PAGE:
Journal of the New Zealand Medical Association, 22-August-2008, Vol 121 No 1280
New Zealand College of Chiropractic response to "Dr Who?" editorial
Professor Colquhoun’s editorial on use of the title ‘doctor’ and chiropractic might be considered mildly entertaining by some, however, by publishing such biased, anecdotal and unscientific material, the New Zealand Medical Journal (NZMJ)1 does nothing for the credibility of the journal and the profession it represents.
How can any reader take seriously, anything suggested by a writer who opines that a 19th Century journalist possessed superior “intellectual standards” to “the UK’s Department of Health” and “several university vice chancellors.”? To rely on the latest sensational book by Singh, a journalist who admits to having no expertise in chiropractic or complementary medicine, and Ernst, a former specialist in physical medicine and rehabilitation who has long demonstrated extreme bias against chiropractic falls well short of peer-review. Writing in the BMJ in 1999, Dr Gordon Waddell, a leading UK orthopaedic surgeon and back pain authority, described Ernst as offering “inter-professional confrontation under the guise of scientific objectivity.”2
A further point concerns, the old chestnut of the assumed danger of chiropractic neck manipulation. Reference is made to a June newspaper report in Canada of litigation alleging a stroke caused by chiropractic care—all unpublished, unproven and anecdotal. Does Colquhoun base his case upon evidence or emotion? Chiropractic “kills the occasional patient” says Colquhoun. When, if ever, has that been proven in a single case?
What Colquhoun fails to reference is the best scientific evidence presently available on this matter.
This report from an international, multidisciplinary panel of experts, which undertook an exhaustive systematic review of the literature in relation to the safety and effectiveness of all commonly used treatments for neck pain, recommends neck manipulation as one of the most appropriate forms of treatment. The report of the WHO Bone and Joint Decade 2000–2010 Task Force on Neck Pain and its Associated Disorders, was so highly regarded it was published as a supplement not only in Spine (February 2008)3 but also in the European Spine Journal (April 2008.)4
The Task Forces original research, examines Canadian government health data for over 109 million person years, finding that the minimally increased risk of vertebrobasilar stroke for patients seeking health care from a general medical practitioner or chiropractor, as compared with matched controls in the general public, is exactly the same. This applies to patients seen in the last day, last 7 days, and last month prior to the stroke.
In other words, these rare strokes seem to be associated with, rather than caused by, the treatment. Interestingly the 2 most common symptoms in people undergoing the often protracted process of a vertebrobasilar stroke are neck pain and headache. As a result a very small number of patients who seek care, whether from a physician or chiropractor, are, upon initial presentation, in the early stages of this rare form of stroke. That is what the best available science now tells us. Surely the readers of the NZMJ deserve science to slurs, fact over fiction?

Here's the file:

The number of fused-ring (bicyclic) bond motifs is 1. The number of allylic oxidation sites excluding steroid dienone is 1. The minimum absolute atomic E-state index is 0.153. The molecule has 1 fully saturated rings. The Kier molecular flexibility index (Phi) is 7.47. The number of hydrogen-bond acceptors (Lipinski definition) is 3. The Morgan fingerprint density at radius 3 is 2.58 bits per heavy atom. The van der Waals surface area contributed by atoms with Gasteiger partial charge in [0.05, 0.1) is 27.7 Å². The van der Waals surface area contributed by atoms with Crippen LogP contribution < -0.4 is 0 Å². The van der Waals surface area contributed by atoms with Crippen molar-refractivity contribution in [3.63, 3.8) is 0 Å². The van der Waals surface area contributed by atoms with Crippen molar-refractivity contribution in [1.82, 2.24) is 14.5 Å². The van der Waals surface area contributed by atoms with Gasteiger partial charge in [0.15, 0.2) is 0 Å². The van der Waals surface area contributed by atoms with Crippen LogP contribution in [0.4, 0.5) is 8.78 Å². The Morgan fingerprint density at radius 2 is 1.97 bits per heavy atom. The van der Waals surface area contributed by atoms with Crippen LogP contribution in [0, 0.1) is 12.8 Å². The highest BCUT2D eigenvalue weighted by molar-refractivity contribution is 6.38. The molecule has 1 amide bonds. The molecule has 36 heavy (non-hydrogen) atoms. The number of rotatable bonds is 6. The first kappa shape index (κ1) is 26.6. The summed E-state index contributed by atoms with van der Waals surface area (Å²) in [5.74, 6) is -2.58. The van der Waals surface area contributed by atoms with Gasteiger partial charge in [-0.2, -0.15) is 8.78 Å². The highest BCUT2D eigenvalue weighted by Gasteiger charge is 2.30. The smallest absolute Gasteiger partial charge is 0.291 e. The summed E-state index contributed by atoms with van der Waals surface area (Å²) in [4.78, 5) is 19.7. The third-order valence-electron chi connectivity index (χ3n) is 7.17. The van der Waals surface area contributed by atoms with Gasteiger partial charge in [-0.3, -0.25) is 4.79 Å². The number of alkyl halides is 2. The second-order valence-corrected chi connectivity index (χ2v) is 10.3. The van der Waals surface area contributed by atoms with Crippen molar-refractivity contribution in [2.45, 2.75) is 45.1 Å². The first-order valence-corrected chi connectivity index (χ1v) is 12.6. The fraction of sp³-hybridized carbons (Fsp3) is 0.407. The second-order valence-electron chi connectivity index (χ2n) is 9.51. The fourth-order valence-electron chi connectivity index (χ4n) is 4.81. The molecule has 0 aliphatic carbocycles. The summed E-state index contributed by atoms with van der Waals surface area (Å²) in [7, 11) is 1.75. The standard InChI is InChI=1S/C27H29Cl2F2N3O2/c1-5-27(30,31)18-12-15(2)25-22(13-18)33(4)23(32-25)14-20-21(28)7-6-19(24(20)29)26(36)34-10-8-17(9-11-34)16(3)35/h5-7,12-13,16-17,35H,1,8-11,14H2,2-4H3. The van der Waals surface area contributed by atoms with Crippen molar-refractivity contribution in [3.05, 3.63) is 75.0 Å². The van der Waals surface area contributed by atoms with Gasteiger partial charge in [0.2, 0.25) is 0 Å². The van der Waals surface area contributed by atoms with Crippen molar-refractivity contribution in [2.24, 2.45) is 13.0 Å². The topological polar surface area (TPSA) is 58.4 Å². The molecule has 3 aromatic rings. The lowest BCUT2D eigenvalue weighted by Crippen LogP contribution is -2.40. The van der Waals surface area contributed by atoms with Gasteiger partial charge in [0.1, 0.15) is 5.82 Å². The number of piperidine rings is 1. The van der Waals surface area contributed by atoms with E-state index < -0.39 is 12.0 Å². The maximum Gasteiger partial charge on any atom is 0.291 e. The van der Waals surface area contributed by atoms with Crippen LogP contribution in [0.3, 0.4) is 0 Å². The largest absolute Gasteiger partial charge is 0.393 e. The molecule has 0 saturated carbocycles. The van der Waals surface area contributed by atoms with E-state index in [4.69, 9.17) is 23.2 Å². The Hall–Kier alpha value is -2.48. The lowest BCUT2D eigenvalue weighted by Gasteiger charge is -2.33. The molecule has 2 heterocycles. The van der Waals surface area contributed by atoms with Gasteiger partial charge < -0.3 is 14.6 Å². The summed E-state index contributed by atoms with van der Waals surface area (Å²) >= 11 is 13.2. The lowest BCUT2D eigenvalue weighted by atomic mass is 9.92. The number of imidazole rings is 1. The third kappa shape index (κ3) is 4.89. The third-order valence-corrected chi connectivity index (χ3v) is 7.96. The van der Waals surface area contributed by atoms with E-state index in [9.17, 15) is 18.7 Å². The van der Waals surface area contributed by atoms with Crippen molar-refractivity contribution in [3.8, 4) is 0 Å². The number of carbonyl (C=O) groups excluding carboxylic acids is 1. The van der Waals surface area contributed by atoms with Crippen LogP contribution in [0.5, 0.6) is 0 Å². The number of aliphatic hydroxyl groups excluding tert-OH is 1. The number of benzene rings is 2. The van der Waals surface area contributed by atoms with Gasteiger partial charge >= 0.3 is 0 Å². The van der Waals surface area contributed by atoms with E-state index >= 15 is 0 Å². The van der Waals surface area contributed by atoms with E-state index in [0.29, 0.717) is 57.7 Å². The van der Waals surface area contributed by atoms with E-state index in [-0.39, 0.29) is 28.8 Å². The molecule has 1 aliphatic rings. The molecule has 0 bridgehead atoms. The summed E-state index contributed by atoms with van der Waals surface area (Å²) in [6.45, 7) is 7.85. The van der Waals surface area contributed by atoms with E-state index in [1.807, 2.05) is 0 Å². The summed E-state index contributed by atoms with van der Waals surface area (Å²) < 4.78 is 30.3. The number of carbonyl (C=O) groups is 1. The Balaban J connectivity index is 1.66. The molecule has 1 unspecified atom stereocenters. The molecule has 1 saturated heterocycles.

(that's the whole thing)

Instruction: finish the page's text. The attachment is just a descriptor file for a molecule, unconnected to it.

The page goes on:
The New Zealand College of Chiropractic (the “College”) is the only chiropractic training institution in this country. Our primary responsibility is excellence in undergraduate education and research. Public safety is a major focus and chiropractors worldwide maintain an impressive safety record.
Contrary to Colquhoun’s assertions, chiropractic undergraduate education is a five year degree that meets the accreditation standards of both the New Zealand Qualifications Authority (NZQA), and the international chiropractic accrediting body, the Council on Chiropractic Education Australasia Inc. (CCEA). This latter body also accredits chiropractic undergraduate programmes in the three Universities where chiropractic is taught in Australia.
The College’s current research programme, in the area of neurophysiology, involves collaborative projects with the University of Auckland, the University of Newcastle and the University of Calgary. This research is aimed towards better understanding the clinical results chiropractors have experienced for over 110 years, and strives to improve patient outcomes.
Interestingly, the NZ Commission of Inquiry into Chiropractic,5 established to consider chiropractic benefits under the ACC Act 1972, included some of the following recommendations:
That the participation by chiropractors in hospital physical medicine services should be positively encouraged in the public interest. (Recommendation 12 (2))
That chiropractic benefits ... should be equivalent to the general medical services benefit. (Recommendation 13 1 (a))
That research involving clinical trials should be conducted in co-operation with medical schools in NZ (Recommendation 17(a)).
These government inquiry recommendations seem a long way from Colquhoun’s rhetoric.
The compelling information in Gilbey’s paper in the same edition of the journal (Use of inappropriate titles by New Zealand practitioners of acupuncture, chiropractic, and osteopathy)6 is the high utilization of CAM in NZ. Rates as high as 70% in 2007 indicate the public are looking for health care answers in addition to those provided by traditional medical care. Research in NZ in 2004 found that 33% of adults who visit a CAM provider had also seen a GP for the same condition and 12% were actually referred by a medical doctor.7
No one profession holds all the answers. Rather than rehashing 20th Century turf battles, let us continue to work together for the best interests of patients.
Dr Brian Kelly B App Sci (Chiro)
President, New Zealand College of Chiropractic
Immediate Past President, Australian Spinal Research Foundation
Auckland, New Zealand
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